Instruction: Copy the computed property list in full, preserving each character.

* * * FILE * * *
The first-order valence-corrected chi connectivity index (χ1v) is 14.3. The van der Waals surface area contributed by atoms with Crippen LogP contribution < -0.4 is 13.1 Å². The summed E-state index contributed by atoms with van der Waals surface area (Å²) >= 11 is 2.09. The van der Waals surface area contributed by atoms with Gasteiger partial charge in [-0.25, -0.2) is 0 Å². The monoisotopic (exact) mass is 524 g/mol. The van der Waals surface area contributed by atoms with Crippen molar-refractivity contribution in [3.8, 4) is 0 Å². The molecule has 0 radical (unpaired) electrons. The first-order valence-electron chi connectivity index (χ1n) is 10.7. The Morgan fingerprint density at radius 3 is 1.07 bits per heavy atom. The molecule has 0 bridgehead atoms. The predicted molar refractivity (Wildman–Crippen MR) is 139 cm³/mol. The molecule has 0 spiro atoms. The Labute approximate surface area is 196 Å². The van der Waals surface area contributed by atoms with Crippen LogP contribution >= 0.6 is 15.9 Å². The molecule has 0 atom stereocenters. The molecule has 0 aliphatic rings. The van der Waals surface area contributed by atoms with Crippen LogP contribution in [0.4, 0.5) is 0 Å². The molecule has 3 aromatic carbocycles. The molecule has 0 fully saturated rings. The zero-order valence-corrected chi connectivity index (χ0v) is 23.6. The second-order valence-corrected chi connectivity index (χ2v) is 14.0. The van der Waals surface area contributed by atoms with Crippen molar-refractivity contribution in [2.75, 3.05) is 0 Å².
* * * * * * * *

The first-order valence-corrected chi connectivity index (χ1v) is 14.3. The van der Waals surface area contributed by atoms with Crippen LogP contribution < -0.4 is 13.1 Å². The summed E-state index contributed by atoms with van der Waals surface area (Å²) >= 11 is 2.09. The van der Waals surface area contributed by atoms with Gasteiger partial charge in [-0.25, -0.2) is 0 Å². The monoisotopic (exact) mass is 524 g/mol. The van der Waals surface area contributed by atoms with Crippen molar-refractivity contribution in [3.8, 4) is 0 Å². The molecule has 0 radical (unpaired) electrons. The first-order valence-electron chi connectivity index (χ1n) is 10.7. The Morgan fingerprint density at radius 3 is 1.07 bits per heavy atom. The molecule has 0 bridgehead atoms. The predicted molar refractivity (Wildman–Crippen MR) is 139 cm³/mol. The molecule has 0 spiro atoms. The Labute approximate surface area is 196 Å². The van der Waals surface area contributed by atoms with Crippen LogP contribution >= 0.6 is 15.9 Å². The molecule has 0 atom stereocenters. The molecule has 0 aliphatic rings. The van der Waals surface area contributed by atoms with Crippen LogP contribution in [0.4, 0.5) is 0 Å². The molecule has 3 aromatic carbocycles. The molecule has 0 fully saturated rings. The zero-order valence-corrected chi connectivity index (χ0v) is 23.6. The second-order valence-corrected chi connectivity index (χ2v) is 14.0. The van der Waals surface area contributed by atoms with Crippen molar-refractivity contribution in [2.75, 3.05) is 0 Å².